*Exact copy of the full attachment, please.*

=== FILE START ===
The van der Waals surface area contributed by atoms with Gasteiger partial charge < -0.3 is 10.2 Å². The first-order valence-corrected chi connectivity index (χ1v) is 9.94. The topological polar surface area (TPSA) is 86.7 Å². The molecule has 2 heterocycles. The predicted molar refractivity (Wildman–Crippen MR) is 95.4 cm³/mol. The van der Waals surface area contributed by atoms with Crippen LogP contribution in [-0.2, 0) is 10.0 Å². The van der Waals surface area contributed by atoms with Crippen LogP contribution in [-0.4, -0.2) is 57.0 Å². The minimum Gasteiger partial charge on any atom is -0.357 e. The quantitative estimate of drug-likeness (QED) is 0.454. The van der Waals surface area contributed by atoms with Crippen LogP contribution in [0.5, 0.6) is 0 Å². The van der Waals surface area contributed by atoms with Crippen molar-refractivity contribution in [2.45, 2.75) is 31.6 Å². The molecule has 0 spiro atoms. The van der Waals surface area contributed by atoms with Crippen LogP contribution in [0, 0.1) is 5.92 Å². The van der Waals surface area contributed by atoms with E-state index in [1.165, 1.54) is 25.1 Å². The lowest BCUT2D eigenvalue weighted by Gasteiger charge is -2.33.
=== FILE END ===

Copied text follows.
The van der Waals surface area contributed by atoms with Gasteiger partial charge < -0.3 is 10.2 Å². The first-order valence-corrected chi connectivity index (χ1v) is 9.94. The topological polar surface area (TPSA) is 86.7 Å². The molecule has 2 heterocycles. The predicted molar refractivity (Wildman–Crippen MR) is 95.4 cm³/mol. The van der Waals surface area contributed by atoms with Crippen LogP contribution in [-0.2, 0) is 10.0 Å². The van der Waals surface area contributed by atoms with Crippen LogP contribution in [-0.4, -0.2) is 57.0 Å². The minimum Gasteiger partial charge on any atom is -0.357 e. The quantitative estimate of drug-likeness (QED) is 0.454. The van der Waals surface area contributed by atoms with Crippen LogP contribution in [0.5, 0.6) is 0 Å². The van der Waals surface area contributed by atoms with Crippen molar-refractivity contribution in [2.45, 2.75) is 31.6 Å². The molecule has 0 spiro atoms. The van der Waals surface area contributed by atoms with Crippen LogP contribution in [0, 0.1) is 5.92 Å². The van der Waals surface area contributed by atoms with E-state index in [1.165, 1.54) is 25.1 Å². The lowest BCUT2D eigenvalue weighted by Gasteiger charge is -2.33.